In what could help end the dispute over contraceptive coverage, the Catholic Health Association of the United States (CHA) said it can implement the Obama administration's relaxed rules, the Associated Press reported.
Under the final rule issued June 28, religious-affiliated companies don't have to directly pay for contraception coverage, but their workers can still receive such coverage through a separate health plan provided by the insurance company at no cost.
The Catholic hospitals said the final rule has eliminated its concerns about the definition of "religious employer" and will enable member hospitals to continue offering employees health insurance without including services to which they morally objected, according to a statement.
"We are pleased that our members now have an accommodation that will not require them to contract, provide, pay or refer for contraceptive coverage," CHA said in the statement.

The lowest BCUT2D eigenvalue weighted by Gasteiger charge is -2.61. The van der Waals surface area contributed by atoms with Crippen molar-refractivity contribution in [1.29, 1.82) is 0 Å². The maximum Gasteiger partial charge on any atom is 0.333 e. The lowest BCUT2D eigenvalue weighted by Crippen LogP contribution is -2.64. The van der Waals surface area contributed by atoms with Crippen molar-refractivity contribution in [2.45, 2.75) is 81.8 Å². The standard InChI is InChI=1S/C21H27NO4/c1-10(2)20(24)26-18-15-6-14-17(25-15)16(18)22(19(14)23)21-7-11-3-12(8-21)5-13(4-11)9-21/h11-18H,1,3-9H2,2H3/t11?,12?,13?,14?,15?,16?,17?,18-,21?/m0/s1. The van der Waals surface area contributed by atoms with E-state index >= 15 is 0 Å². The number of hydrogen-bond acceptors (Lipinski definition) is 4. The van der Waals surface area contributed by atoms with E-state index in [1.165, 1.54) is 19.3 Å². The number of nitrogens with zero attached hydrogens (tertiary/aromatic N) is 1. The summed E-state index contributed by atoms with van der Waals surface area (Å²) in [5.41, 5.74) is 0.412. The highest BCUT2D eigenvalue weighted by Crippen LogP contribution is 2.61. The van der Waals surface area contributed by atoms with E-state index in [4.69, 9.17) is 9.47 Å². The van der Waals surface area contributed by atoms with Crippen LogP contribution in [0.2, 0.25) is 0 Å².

However, the Catholic hospitals noted the Obama administration's compromise didn't please all religious groups, particularly the United States Conference of Catholic Bishops.
The Catholic Bishops maintain their opposition to the proposal, the AP noted, suing to overturn the entire contraceptive coverage requirement. They are joined by the National Association of Evangelicals, which represents Protestant churches, in rejecting the compromise.
The dispute may gain new life as legal experts expect lawsuits against the reform law's contraception mandate to reach the U.S. Supreme Court.